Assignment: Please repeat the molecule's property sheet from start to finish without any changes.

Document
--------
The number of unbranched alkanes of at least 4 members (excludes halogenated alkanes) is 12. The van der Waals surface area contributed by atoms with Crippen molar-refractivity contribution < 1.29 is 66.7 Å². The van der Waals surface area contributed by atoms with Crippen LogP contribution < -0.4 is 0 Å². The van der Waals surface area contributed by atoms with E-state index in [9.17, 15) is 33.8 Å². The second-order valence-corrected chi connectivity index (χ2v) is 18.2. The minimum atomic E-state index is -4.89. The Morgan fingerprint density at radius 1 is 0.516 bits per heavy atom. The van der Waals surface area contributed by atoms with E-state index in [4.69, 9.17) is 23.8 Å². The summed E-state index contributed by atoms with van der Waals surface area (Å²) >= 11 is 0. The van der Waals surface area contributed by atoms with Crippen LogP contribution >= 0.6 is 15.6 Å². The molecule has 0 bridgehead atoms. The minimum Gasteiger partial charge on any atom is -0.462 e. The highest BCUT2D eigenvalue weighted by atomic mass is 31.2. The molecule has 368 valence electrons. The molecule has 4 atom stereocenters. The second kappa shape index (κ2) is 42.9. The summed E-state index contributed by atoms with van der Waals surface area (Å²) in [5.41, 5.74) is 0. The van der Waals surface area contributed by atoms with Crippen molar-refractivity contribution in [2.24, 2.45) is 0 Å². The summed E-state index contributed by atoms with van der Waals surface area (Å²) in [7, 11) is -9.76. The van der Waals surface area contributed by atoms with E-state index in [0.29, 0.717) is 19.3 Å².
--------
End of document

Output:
The number of unbranched alkanes of at least 4 members (excludes halogenated alkanes) is 12. The van der Waals surface area contributed by atoms with Crippen molar-refractivity contribution < 1.29 is 66.7 Å². The van der Waals surface area contributed by atoms with Crippen LogP contribution < -0.4 is 0 Å². The van der Waals surface area contributed by atoms with E-state index in [9.17, 15) is 33.8 Å². The second-order valence-corrected chi connectivity index (χ2v) is 18.2. The minimum atomic E-state index is -4.89. The Morgan fingerprint density at radius 1 is 0.516 bits per heavy atom. The van der Waals surface area contributed by atoms with E-state index in [4.69, 9.17) is 23.8 Å². The summed E-state index contributed by atoms with van der Waals surface area (Å²) >= 11 is 0. The van der Waals surface area contributed by atoms with Crippen LogP contribution >= 0.6 is 15.6 Å². The molecule has 0 bridgehead atoms. The minimum Gasteiger partial charge on any atom is -0.462 e. The highest BCUT2D eigenvalue weighted by atomic mass is 31.2. The molecule has 368 valence electrons. The molecule has 4 atom stereocenters. The second kappa shape index (κ2) is 42.9. The summed E-state index contributed by atoms with van der Waals surface area (Å²) in [5.41, 5.74) is 0. The van der Waals surface area contributed by atoms with Crippen molar-refractivity contribution in [2.24, 2.45) is 0 Å². The summed E-state index contributed by atoms with van der Waals surface area (Å²) in [7, 11) is -9.76. The van der Waals surface area contributed by atoms with E-state index in [0.29, 0.717) is 19.3 Å².